QI’m looking to move jobs and I’m wondering what you can tell me about current HR salary and benefit trends?
AIt’s been an interesting year for salary trends. Previously it was all
about pay rises and benefits – now it’s about stability.
As a result, you might find there is no increase on the table this year.
This is unlikely to be a surprise given the global economic downturn and
the cooling of the local climate, which has slowed the previously overheat
ed and unsustainable job market.
A significant change to current salary trends is not anticipated this fi
nancial year either, so expect salaries to remain largely at current levels.
But there are other ways you can derive rewards from your career. For
example, you can seek out opportunities to increase your experience and
skills. Even in small organisations, opportunities for career development
are available, and could include chairing meetings, managing projects or
coaching and training others. Make yourself a career goal and set a clear
path of progress to achieve it.
Such learning and development opportunities should also be driving
any job search. In fact, many candidates looking for a new role are aware
of candidate volumes and their focus has become long-term job security
and career development over short-term salary increases.
You might also be interested to know that the premium salary that em
ployers once offered to attract a new recruit has all but disappeared. So if
you are considering changing roles, take into account that starting salaries
for new employees are now in line with the salaries of existing employees.
Sign-on bonuses have also become a thing of the past.
It’s worth noting that, despite pressure on costs and headcount, for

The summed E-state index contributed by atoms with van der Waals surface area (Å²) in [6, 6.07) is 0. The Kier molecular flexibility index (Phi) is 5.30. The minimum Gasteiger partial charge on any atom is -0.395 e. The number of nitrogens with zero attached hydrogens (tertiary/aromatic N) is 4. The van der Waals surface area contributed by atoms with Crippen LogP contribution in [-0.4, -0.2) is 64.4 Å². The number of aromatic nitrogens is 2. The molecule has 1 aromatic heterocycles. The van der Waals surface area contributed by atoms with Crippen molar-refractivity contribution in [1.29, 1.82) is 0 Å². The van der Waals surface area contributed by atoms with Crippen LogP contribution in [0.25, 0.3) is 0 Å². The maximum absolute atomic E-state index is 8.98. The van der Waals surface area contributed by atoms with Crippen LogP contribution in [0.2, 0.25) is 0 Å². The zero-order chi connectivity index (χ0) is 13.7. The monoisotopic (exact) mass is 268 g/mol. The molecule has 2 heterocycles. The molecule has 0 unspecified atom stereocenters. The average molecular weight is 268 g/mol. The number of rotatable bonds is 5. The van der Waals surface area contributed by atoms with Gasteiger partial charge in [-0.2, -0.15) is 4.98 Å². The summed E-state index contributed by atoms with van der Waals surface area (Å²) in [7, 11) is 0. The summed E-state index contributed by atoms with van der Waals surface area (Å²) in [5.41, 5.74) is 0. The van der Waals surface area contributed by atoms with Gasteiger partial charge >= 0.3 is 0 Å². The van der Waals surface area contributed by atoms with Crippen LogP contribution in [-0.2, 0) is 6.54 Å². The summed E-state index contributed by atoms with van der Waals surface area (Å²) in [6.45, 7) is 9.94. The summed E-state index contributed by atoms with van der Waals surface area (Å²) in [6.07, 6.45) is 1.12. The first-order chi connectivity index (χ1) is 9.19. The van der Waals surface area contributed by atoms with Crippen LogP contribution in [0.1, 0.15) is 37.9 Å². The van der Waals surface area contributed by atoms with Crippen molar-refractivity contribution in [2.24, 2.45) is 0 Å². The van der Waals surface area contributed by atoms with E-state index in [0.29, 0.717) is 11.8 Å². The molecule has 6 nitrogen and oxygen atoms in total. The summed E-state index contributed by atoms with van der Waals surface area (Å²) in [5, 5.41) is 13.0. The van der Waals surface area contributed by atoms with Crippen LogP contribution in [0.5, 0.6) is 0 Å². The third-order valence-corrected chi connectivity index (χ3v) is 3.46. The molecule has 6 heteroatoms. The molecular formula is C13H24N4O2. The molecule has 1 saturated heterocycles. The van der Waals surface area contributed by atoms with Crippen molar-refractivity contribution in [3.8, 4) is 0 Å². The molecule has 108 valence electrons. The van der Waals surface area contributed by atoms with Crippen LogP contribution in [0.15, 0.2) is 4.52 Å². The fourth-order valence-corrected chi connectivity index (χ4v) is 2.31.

ward-thinking employers continue to focus on their human resources
planning. They remain committed to rewarding their top performers, par
ticularly those who add demonstrable value to the organisation.
While salary is not as critical to this process as it once was, non-mone
tary benefits have grown in importance to candidates. Employers are con
sidering training and development, paid maternity leave, and clear career
Of course, there are always exceptions to the rule. There have been
some instances of salary pressure for roles where candidate demand re
mains high. Such roles generally incorporate revenue generation, cost re
duction and risk management elements – all of which are crucial in today’s
A sample of typical human resources salaries in Sydney follows:
• $80,000 for HR consultants and advisors
• $120,000 for HR managers
• $160,000 for change managers
• $85,000 for learning and development consultants
• $125,000 for industrial relations managers
• $70,000 for occupational health and safety consultants
For typical salaries in other locations, and for more than 1000 job titles
in 16 sectors, see the 2009 Hays Salary Survey at www.hays.com.au/salary
Emma Egan, manager, Hays Human Resource